Abortion has been on the top of the minds for a lot of orders what was your initial reaction when that Roe v. Wade decision came out?

It’s been 50 years in the making and I think a lot of people have been hoping for that decision to happen, to bring the conversation back here to our states and to have neighbor-to-neighbor conversation and in our state legislature and through the state process.

For me, I am a pro-life person, I have been my whole life and I have done a lot to help my neighbors. And I think that is really a part of this conversation that’s missing, that we should have more compassion, more understanding for those who are in crisis pregnancies and do what we can to help our neighbors.

In New Ulm, my wife and I and a bunch of our friends and family started a crisis pregnancy center, over 150 babies have been born through that center that were coming into this world in a crisis situation. We were able to lend a hand and be helpful to those families. I really know that the Dobbs decision has thrown the issue back to the states so in Minnesota nothing has changed.

Senator Lindsey Graham introduced a bill that would be an abortion after 15 weeks if that were to pass through it to the house, is that something that you would support?

Look, at as of right now I have no idea where the traction is on that but like I said the Dobbs decision threw the issue back to the state and the conversation should happen right here in our backyard, neighbor to neighbor.

As we sit here until January 6 committee has wrapped up all their public hearings on the Capitol assault that happened last year. There’s candidates from your party and across the country who are questioning the election results integrity. Do you have a message for those candidates or do you agree with that sentiment that the elections are not secure?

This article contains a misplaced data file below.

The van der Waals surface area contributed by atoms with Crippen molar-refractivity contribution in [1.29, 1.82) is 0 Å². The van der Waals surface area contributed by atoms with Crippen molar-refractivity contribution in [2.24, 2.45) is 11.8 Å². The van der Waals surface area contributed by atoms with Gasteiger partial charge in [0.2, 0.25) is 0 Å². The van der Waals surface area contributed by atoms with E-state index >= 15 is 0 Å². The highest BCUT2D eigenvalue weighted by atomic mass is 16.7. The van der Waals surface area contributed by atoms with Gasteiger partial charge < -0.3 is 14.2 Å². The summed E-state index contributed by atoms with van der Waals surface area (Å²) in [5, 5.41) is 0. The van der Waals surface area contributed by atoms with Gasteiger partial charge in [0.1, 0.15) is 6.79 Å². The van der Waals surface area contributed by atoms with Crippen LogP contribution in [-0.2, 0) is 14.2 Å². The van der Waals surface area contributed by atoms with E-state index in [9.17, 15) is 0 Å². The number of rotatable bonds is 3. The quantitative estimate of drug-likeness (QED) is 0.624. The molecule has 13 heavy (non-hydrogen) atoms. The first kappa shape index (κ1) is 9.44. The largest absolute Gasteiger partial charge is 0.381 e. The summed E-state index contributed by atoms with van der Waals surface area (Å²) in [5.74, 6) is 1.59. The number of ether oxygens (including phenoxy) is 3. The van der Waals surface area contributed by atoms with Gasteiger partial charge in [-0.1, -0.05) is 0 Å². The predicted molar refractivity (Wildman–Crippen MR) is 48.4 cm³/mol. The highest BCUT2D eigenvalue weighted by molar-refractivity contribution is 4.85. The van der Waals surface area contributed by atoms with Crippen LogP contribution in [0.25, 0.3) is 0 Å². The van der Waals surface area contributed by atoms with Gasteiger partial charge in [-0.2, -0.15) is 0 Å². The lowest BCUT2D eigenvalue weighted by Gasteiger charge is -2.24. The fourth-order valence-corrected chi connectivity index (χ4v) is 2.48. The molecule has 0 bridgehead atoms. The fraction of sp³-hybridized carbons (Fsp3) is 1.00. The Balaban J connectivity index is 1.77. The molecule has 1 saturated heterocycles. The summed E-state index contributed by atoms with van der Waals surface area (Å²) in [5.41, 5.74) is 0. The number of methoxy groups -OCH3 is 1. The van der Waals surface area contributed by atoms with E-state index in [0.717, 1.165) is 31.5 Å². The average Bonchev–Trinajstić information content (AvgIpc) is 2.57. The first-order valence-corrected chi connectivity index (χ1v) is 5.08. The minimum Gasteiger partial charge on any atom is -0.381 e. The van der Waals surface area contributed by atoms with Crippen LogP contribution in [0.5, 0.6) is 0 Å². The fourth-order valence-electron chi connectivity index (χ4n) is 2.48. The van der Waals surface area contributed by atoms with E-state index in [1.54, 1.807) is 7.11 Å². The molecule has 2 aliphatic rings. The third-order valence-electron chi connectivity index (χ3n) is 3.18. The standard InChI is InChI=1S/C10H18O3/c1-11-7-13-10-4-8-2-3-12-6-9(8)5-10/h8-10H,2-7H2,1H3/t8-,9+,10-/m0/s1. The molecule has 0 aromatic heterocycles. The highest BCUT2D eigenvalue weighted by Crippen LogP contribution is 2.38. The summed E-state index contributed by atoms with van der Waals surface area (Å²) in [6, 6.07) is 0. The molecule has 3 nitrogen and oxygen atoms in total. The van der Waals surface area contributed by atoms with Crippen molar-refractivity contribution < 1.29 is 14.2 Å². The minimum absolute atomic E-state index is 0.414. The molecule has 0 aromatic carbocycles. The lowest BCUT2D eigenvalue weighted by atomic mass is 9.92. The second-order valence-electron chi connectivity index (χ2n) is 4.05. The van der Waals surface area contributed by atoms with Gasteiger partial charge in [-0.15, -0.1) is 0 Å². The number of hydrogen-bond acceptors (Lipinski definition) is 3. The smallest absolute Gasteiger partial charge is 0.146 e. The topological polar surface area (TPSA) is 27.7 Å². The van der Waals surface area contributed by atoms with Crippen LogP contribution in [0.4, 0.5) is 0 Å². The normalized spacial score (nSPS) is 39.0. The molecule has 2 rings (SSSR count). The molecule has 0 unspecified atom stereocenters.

First and foremost, if people committed a crime and they should be prosecuted and held accountable. Whether it was the January 6 riots on our capital or whether it’s burning down a police precinct in Minneapolis. We need to restore law and order in this country. We need to have respect for our police. We need to have respect for the rule of law and the consequences of bad decisions. We owe it to our kids to do better as a society on that front.

As for the election, Joe Biden is our president, he is the worst president I have seen in my adult lifehood so we can do better than him. And we need to take steps in Congress to try to erase some of the bad policies he’s implemented.

Continuing, as President Trump had said last week that the election was still rigged. As a pro-Trump candidate, is that something you can support moving forward if he were to become the GOP frontrunner again?

The pro-Trump policies is what we just talked earlier. So you know the economy was booming during his four years as president. We didn’t see wars across the globe, we saw $1.80 gas, the family budgets were strong and we don’t have that right now. So we need to change the direction we need to focus on the family pocketbook issues.

Any other messages like to get out to the voters?

I just think you so much I’m humbled to sit in in the people seat. The people of southern Minnesota have this seat. It doesn’t belong to me, it doesn’t belong to a politician or a party but for the people in southern Minnesota. It’s just an honor to serve my friends, family and neighbors in Congress.